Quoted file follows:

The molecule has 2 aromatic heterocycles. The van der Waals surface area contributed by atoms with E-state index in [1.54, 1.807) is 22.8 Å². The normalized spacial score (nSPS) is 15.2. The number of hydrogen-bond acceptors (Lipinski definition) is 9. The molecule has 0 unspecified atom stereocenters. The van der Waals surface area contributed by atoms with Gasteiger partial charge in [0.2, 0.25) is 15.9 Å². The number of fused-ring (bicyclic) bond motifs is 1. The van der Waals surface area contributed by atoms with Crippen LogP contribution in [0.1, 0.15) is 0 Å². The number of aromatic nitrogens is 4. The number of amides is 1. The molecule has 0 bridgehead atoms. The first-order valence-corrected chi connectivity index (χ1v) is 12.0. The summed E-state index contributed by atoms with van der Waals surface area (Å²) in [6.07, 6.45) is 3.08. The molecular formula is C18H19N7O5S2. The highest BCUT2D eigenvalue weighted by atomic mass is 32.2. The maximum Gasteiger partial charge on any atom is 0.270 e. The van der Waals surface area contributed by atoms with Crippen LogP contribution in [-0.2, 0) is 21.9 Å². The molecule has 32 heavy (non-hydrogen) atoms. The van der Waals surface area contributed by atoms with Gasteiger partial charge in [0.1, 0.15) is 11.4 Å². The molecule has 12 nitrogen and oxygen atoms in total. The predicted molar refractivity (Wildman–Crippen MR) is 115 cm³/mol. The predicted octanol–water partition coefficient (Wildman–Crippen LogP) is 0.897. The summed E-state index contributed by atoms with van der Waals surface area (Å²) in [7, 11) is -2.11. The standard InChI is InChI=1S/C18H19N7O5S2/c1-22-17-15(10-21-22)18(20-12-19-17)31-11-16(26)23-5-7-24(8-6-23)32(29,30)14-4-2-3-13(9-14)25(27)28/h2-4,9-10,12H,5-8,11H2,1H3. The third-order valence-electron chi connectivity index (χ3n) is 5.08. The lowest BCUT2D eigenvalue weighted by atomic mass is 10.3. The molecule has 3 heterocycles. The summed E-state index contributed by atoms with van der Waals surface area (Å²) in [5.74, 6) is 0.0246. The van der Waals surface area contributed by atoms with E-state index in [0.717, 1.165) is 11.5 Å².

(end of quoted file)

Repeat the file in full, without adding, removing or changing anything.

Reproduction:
The molecule has 2 aromatic heterocycles. The van der Waals surface area contributed by atoms with E-state index in [1.54, 1.807) is 22.8 Å². The normalized spacial score (nSPS) is 15.2. The number of hydrogen-bond acceptors (Lipinski definition) is 9. The molecule has 0 unspecified atom stereocenters. The van der Waals surface area contributed by atoms with Gasteiger partial charge in [0.2, 0.25) is 15.9 Å². The number of fused-ring (bicyclic) bond motifs is 1. The van der Waals surface area contributed by atoms with Crippen LogP contribution in [0.1, 0.15) is 0 Å². The number of aromatic nitrogens is 4. The number of amides is 1. The molecule has 0 bridgehead atoms. The first-order valence-corrected chi connectivity index (χ1v) is 12.0. The summed E-state index contributed by atoms with van der Waals surface area (Å²) in [6.07, 6.45) is 3.08. The molecular formula is C18H19N7O5S2. The highest BCUT2D eigenvalue weighted by atomic mass is 32.2. The maximum Gasteiger partial charge on any atom is 0.270 e. The van der Waals surface area contributed by atoms with Crippen LogP contribution in [-0.2, 0) is 21.9 Å². The molecule has 32 heavy (non-hydrogen) atoms. The van der Waals surface area contributed by atoms with Gasteiger partial charge in [0.1, 0.15) is 11.4 Å². The molecule has 12 nitrogen and oxygen atoms in total. The predicted molar refractivity (Wildman–Crippen MR) is 115 cm³/mol. The predicted octanol–water partition coefficient (Wildman–Crippen LogP) is 0.897. The summed E-state index contributed by atoms with van der Waals surface area (Å²) in [7, 11) is -2.11. The standard InChI is InChI=1S/C18H19N7O5S2/c1-22-17-15(10-21-22)18(20-12-19-17)31-11-16(26)23-5-7-24(8-6-23)32(29,30)14-4-2-3-13(9-14)25(27)28/h2-4,9-10,12H,5-8,11H2,1H3. The third-order valence-electron chi connectivity index (χ3n) is 5.08. The lowest BCUT2D eigenvalue weighted by atomic mass is 10.3. The molecule has 3 heterocycles. The summed E-state index contributed by atoms with van der Waals surface area (Å²) in [5.74, 6) is 0.0246. The van der Waals surface area contributed by atoms with E-state index in [0.717, 1.165) is 11.5 Å².